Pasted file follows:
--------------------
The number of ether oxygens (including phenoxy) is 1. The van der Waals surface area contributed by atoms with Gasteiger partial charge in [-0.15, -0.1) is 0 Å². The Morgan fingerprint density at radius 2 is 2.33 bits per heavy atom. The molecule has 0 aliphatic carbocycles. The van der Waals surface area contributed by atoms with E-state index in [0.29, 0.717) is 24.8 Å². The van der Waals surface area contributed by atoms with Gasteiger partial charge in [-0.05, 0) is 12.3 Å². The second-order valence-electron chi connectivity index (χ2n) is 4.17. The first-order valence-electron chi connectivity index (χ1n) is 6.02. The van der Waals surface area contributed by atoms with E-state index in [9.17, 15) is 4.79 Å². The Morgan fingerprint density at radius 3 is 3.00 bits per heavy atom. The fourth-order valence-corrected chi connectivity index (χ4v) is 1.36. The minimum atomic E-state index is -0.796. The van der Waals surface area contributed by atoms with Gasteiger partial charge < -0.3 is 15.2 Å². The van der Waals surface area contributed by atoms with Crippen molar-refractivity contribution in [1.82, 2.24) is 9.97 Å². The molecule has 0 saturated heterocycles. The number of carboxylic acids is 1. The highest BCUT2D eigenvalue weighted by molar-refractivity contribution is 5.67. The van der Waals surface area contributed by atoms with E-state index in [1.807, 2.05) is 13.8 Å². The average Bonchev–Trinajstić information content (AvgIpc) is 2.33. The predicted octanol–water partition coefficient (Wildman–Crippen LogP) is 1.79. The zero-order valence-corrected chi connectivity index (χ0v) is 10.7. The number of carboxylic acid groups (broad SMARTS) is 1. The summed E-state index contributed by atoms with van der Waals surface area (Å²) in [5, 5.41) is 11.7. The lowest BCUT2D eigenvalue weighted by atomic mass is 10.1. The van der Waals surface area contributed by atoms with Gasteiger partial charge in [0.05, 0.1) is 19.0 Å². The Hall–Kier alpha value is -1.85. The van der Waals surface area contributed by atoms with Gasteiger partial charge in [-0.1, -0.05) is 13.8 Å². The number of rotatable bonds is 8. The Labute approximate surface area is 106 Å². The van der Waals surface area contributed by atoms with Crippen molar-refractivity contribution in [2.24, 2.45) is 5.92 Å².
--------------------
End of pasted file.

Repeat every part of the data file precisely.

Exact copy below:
The number of ether oxygens (including phenoxy) is 1. The van der Waals surface area contributed by atoms with Gasteiger partial charge in [-0.15, -0.1) is 0 Å². The Morgan fingerprint density at radius 2 is 2.33 bits per heavy atom. The molecule has 0 aliphatic carbocycles. The van der Waals surface area contributed by atoms with E-state index in [0.29, 0.717) is 24.8 Å². The van der Waals surface area contributed by atoms with Gasteiger partial charge in [-0.05, 0) is 12.3 Å². The second-order valence-electron chi connectivity index (χ2n) is 4.17. The first-order valence-electron chi connectivity index (χ1n) is 6.02. The van der Waals surface area contributed by atoms with E-state index in [9.17, 15) is 4.79 Å². The Morgan fingerprint density at radius 3 is 3.00 bits per heavy atom. The fourth-order valence-corrected chi connectivity index (χ4v) is 1.36. The minimum atomic E-state index is -0.796. The van der Waals surface area contributed by atoms with Gasteiger partial charge < -0.3 is 15.2 Å². The van der Waals surface area contributed by atoms with Crippen molar-refractivity contribution in [1.82, 2.24) is 9.97 Å². The molecule has 0 saturated heterocycles. The number of carboxylic acids is 1. The highest BCUT2D eigenvalue weighted by molar-refractivity contribution is 5.67. The van der Waals surface area contributed by atoms with E-state index in [1.807, 2.05) is 13.8 Å². The average Bonchev–Trinajstić information content (AvgIpc) is 2.33. The predicted octanol–water partition coefficient (Wildman–Crippen LogP) is 1.79. The zero-order valence-corrected chi connectivity index (χ0v) is 10.7. The number of carboxylic acid groups (broad SMARTS) is 1. The summed E-state index contributed by atoms with van der Waals surface area (Å²) in [5, 5.41) is 11.7. The lowest BCUT2D eigenvalue weighted by atomic mass is 10.1. The van der Waals surface area contributed by atoms with Gasteiger partial charge in [0.05, 0.1) is 19.0 Å². The Hall–Kier alpha value is -1.85. The van der Waals surface area contributed by atoms with Gasteiger partial charge in [-0.1, -0.05) is 13.8 Å². The number of rotatable bonds is 8. The Labute approximate surface area is 106 Å². The van der Waals surface area contributed by atoms with Crippen molar-refractivity contribution in [2.24, 2.45) is 5.92 Å².